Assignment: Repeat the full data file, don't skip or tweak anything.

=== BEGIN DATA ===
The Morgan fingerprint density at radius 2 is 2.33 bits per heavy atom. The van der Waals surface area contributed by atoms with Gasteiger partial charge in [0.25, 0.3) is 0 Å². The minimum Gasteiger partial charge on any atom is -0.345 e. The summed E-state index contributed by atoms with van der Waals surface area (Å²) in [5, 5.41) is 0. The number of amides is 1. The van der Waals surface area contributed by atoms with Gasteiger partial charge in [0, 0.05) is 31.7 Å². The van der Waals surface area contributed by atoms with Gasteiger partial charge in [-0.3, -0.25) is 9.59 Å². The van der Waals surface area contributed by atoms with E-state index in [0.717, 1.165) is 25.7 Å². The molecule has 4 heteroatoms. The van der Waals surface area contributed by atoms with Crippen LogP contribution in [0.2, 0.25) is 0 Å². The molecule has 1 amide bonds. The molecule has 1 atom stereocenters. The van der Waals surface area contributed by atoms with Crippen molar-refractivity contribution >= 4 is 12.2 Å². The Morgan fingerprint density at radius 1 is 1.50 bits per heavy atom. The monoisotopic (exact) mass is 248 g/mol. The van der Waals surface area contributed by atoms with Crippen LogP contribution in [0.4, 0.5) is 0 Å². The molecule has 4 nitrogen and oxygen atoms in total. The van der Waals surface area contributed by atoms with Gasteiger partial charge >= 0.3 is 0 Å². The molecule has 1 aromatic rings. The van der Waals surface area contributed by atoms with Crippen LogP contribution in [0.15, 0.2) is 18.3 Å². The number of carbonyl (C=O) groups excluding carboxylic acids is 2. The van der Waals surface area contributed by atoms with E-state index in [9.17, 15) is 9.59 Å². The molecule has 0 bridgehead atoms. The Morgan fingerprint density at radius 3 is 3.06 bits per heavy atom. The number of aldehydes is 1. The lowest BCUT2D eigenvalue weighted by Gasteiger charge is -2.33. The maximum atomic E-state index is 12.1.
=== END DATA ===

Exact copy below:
The Morgan fingerprint density at radius 2 is 2.33 bits per heavy atom. The van der Waals surface area contributed by atoms with Gasteiger partial charge in [0.25, 0.3) is 0 Å². The minimum Gasteiger partial charge on any atom is -0.345 e. The summed E-state index contributed by atoms with van der Waals surface area (Å²) in [5, 5.41) is 0. The number of amides is 1. The van der Waals surface area contributed by atoms with Gasteiger partial charge in [0, 0.05) is 31.7 Å². The van der Waals surface area contributed by atoms with Gasteiger partial charge in [-0.3, -0.25) is 9.59 Å². The van der Waals surface area contributed by atoms with E-state index in [0.717, 1.165) is 25.7 Å². The molecule has 4 heteroatoms. The van der Waals surface area contributed by atoms with Crippen LogP contribution in [0.2, 0.25) is 0 Å². The molecule has 1 amide bonds. The molecule has 1 atom stereocenters. The van der Waals surface area contributed by atoms with Crippen molar-refractivity contribution >= 4 is 12.2 Å². The Morgan fingerprint density at radius 1 is 1.50 bits per heavy atom. The monoisotopic (exact) mass is 248 g/mol. The van der Waals surface area contributed by atoms with Crippen LogP contribution in [0.4, 0.5) is 0 Å². The molecule has 4 nitrogen and oxygen atoms in total. The van der Waals surface area contributed by atoms with Gasteiger partial charge >= 0.3 is 0 Å². The molecule has 1 aromatic rings. The van der Waals surface area contributed by atoms with Crippen LogP contribution in [0.15, 0.2) is 18.3 Å². The number of carbonyl (C=O) groups excluding carboxylic acids is 2. The van der Waals surface area contributed by atoms with E-state index in [9.17, 15) is 9.59 Å². The molecule has 0 bridgehead atoms. The Morgan fingerprint density at radius 3 is 3.06 bits per heavy atom. The number of aldehydes is 1. The lowest BCUT2D eigenvalue weighted by Gasteiger charge is -2.33. The maximum atomic E-state index is 12.1.